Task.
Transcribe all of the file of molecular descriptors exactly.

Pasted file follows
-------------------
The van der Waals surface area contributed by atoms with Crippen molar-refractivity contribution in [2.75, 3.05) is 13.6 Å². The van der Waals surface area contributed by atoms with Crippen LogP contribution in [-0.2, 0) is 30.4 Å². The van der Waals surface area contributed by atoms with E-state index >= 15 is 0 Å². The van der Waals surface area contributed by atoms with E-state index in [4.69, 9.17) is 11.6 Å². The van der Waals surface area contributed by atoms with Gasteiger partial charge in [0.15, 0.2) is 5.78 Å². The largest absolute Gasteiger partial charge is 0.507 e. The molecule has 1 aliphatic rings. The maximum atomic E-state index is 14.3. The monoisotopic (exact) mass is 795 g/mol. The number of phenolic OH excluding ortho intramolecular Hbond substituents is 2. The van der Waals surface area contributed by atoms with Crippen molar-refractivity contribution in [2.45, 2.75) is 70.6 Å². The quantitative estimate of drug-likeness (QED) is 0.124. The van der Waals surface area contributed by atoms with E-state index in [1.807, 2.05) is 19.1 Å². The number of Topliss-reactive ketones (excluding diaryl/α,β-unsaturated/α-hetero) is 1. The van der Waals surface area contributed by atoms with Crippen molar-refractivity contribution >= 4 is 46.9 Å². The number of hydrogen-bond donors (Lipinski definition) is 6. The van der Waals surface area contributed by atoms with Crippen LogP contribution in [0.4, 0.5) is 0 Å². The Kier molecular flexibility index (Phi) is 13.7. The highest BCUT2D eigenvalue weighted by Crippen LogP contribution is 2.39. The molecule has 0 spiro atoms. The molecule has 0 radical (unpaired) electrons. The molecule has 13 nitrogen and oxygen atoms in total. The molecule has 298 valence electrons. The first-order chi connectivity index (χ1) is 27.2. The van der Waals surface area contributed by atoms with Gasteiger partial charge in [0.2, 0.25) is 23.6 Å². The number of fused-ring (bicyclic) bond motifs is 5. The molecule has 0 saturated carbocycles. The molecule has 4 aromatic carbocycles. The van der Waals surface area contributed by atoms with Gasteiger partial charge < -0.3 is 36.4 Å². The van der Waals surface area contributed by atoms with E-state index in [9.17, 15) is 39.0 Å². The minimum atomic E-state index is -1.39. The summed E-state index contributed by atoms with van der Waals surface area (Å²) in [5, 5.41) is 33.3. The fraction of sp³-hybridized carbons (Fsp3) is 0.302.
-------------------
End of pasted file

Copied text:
The van der Waals surface area contributed by atoms with Crippen molar-refractivity contribution in [2.75, 3.05) is 13.6 Å². The van der Waals surface area contributed by atoms with Crippen LogP contribution in [-0.2, 0) is 30.4 Å². The van der Waals surface area contributed by atoms with E-state index >= 15 is 0 Å². The van der Waals surface area contributed by atoms with E-state index in [4.69, 9.17) is 11.6 Å². The van der Waals surface area contributed by atoms with Gasteiger partial charge in [0.15, 0.2) is 5.78 Å². The largest absolute Gasteiger partial charge is 0.507 e. The molecule has 1 aliphatic rings. The maximum atomic E-state index is 14.3. The monoisotopic (exact) mass is 795 g/mol. The number of phenolic OH excluding ortho intramolecular Hbond substituents is 2. The van der Waals surface area contributed by atoms with Crippen molar-refractivity contribution in [2.45, 2.75) is 70.6 Å². The quantitative estimate of drug-likeness (QED) is 0.124. The van der Waals surface area contributed by atoms with E-state index in [1.807, 2.05) is 19.1 Å². The number of Topliss-reactive ketones (excluding diaryl/α,β-unsaturated/α-hetero) is 1. The van der Waals surface area contributed by atoms with Crippen molar-refractivity contribution >= 4 is 46.9 Å². The number of hydrogen-bond donors (Lipinski definition) is 6. The van der Waals surface area contributed by atoms with Crippen LogP contribution in [0.4, 0.5) is 0 Å². The Kier molecular flexibility index (Phi) is 13.7. The highest BCUT2D eigenvalue weighted by Crippen LogP contribution is 2.39. The molecule has 0 spiro atoms. The molecule has 0 radical (unpaired) electrons. The molecule has 13 nitrogen and oxygen atoms in total. The molecule has 298 valence electrons. The first-order chi connectivity index (χ1) is 27.2. The van der Waals surface area contributed by atoms with Gasteiger partial charge in [0.2, 0.25) is 23.6 Å². The number of fused-ring (bicyclic) bond motifs is 5. The molecule has 0 saturated carbocycles. The molecule has 4 aromatic carbocycles. The van der Waals surface area contributed by atoms with Gasteiger partial charge < -0.3 is 36.4 Å². The van der Waals surface area contributed by atoms with E-state index in [9.17, 15) is 39.0 Å². The minimum atomic E-state index is -1.39. The summed E-state index contributed by atoms with van der Waals surface area (Å²) in [5, 5.41) is 33.3. The fraction of sp³-hybridized carbons (Fsp3) is 0.302.